Think of this as an alternative way to view the world. One cannot prove this view wrong by just positing that "money as a means of payment" must exist because, well, we are used to agree that it exists. Naturally, adopting this view makes great demands on our cognitive flexibility -- it's been a tough journey for me: the view itself is simple, but getting rid of "money" is mentally hard --, but the rewards in the form of new insights on the most pressing problems in economics, and the economy, are, I believe, well worth the effort.
UPDATE, Oct 20, 2015:
Here is a quote from R.G. Hawtrey ("Currency and Credit", 1919) which sums up quite well how I view our contemporary economy (for Hawtrey, this was an imaginary economy):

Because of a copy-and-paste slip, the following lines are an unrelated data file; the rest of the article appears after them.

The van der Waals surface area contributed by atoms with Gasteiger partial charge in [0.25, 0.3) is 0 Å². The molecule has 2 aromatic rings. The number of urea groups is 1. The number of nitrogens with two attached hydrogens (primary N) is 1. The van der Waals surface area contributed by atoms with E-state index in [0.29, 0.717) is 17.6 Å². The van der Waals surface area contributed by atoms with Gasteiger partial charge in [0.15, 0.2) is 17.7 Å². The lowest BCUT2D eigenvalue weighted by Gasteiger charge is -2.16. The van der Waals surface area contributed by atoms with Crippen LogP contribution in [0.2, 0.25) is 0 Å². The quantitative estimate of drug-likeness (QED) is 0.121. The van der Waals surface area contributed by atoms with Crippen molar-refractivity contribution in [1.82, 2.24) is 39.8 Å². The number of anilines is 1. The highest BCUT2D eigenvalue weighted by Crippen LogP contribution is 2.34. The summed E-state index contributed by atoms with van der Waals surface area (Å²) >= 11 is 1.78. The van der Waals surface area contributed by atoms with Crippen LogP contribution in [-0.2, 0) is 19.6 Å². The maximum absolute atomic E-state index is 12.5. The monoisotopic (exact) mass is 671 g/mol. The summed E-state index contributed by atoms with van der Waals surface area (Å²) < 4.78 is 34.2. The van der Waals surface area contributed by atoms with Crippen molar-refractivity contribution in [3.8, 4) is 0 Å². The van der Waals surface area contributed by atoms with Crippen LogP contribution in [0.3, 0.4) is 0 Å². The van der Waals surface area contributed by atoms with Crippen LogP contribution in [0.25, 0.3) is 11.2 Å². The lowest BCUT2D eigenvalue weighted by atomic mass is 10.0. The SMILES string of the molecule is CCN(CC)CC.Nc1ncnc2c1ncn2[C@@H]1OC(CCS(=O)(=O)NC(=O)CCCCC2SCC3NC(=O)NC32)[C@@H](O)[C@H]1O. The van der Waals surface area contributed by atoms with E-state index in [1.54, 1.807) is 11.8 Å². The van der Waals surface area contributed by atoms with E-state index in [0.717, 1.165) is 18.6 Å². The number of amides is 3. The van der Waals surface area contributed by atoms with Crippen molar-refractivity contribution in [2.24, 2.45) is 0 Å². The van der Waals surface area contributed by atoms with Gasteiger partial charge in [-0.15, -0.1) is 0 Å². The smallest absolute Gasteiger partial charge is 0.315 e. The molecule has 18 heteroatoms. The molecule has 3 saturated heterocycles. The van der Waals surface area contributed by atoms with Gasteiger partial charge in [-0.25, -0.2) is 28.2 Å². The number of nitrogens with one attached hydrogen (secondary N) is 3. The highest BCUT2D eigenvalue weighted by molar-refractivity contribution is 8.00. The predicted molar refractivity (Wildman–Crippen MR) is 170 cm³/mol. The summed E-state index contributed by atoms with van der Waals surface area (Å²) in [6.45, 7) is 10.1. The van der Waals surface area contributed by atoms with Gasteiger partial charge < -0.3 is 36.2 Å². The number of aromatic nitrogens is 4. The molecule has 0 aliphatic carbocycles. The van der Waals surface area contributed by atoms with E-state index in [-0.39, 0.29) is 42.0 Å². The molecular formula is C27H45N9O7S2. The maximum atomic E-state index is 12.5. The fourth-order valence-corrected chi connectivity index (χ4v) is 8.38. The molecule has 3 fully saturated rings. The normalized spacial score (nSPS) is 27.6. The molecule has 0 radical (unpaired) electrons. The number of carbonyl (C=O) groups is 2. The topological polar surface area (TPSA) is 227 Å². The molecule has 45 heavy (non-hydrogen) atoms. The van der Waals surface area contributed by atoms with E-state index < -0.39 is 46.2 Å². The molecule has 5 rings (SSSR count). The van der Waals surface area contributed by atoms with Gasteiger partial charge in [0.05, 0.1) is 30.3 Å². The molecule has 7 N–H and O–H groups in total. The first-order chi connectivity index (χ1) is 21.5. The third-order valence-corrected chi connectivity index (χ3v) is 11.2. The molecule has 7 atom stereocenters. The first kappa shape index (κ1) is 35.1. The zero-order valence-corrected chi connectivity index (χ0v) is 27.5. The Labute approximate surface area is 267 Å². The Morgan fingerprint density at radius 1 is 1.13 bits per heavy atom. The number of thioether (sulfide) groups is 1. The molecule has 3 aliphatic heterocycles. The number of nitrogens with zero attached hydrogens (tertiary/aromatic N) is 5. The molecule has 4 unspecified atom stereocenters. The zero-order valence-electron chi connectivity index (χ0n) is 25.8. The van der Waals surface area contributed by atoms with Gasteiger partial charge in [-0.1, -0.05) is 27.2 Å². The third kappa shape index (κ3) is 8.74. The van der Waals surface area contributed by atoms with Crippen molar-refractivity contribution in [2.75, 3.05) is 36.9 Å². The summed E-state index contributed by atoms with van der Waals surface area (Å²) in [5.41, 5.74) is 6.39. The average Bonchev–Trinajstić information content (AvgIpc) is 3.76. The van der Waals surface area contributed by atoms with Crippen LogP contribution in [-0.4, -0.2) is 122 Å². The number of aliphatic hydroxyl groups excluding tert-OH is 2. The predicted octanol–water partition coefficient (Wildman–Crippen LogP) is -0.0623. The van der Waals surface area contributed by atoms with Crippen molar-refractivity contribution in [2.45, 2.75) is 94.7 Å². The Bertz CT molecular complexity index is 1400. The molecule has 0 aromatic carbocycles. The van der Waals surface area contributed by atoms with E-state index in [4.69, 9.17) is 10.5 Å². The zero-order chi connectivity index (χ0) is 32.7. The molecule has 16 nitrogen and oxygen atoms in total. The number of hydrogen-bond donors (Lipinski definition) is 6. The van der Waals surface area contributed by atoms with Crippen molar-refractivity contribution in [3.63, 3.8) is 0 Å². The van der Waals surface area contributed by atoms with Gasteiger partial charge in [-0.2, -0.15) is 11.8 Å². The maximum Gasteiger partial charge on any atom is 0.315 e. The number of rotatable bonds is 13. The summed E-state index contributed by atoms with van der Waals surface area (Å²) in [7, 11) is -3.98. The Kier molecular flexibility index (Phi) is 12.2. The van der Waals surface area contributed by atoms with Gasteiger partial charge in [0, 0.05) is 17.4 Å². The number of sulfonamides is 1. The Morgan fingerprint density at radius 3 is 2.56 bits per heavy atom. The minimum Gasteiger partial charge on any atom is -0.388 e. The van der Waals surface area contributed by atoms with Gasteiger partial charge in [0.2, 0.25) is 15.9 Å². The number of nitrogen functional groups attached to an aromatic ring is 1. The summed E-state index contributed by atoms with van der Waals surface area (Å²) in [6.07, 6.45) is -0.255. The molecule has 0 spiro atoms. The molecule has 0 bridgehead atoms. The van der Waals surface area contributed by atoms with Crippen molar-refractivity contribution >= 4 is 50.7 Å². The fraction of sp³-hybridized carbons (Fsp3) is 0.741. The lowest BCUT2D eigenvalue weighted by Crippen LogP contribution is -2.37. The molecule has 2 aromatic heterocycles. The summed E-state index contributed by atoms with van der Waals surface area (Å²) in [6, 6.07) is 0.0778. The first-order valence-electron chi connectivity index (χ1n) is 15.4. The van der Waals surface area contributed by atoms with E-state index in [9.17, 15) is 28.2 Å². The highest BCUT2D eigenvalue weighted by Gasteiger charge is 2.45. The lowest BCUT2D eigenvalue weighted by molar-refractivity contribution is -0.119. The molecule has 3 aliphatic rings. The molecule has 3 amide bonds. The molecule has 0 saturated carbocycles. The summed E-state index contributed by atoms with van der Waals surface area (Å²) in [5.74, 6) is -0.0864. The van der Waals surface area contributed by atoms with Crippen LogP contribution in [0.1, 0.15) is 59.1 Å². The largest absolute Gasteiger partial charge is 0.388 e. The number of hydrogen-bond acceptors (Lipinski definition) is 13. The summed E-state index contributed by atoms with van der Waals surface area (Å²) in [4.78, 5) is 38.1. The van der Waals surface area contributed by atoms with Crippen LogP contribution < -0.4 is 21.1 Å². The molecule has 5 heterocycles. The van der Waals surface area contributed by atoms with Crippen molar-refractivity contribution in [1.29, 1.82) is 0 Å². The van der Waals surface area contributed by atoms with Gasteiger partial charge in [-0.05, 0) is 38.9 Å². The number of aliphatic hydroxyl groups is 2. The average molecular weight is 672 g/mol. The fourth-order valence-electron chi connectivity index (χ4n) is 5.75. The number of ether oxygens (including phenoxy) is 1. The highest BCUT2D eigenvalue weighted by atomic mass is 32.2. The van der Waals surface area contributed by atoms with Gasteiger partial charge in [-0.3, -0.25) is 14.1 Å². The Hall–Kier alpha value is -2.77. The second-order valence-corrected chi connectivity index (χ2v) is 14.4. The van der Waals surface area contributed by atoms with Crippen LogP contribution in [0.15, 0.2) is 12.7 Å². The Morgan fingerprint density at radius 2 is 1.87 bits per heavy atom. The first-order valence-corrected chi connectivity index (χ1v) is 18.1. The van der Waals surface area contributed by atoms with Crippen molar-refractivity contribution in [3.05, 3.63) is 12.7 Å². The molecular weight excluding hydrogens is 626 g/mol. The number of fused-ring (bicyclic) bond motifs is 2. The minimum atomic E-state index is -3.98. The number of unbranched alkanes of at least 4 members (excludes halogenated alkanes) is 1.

Suppose then that society is civilised, and that money does not exist. Goods are brought to market and exchanged. But even though there is no medium of exchange, it does not follow that they must be bartered directly for one another. If a man sells a ton of coals to another, this will create a debt from the buyer to the seller. But the buyer will have been himself a seller to someone else, and the seller will have been himself also a buyer. The dealers in the market can meet together and set off their debts and credits. But for this purpose the debts and credits, which represent the purchase and sale of a variety of goods, must be reduced to some common measure. In fact a unit for the measurement of debts is indispensable. .... Where there is no money, the unit must be something wholly conventional and arbitrary. This is what is technically called a ''money of account". ... This is an approximation to the state of affairs which we are assuming. But however conventional and arbitrary the unit may be, once it is established as the basis of the debts and prices and values of a market, it is bound to assume a certain continuity.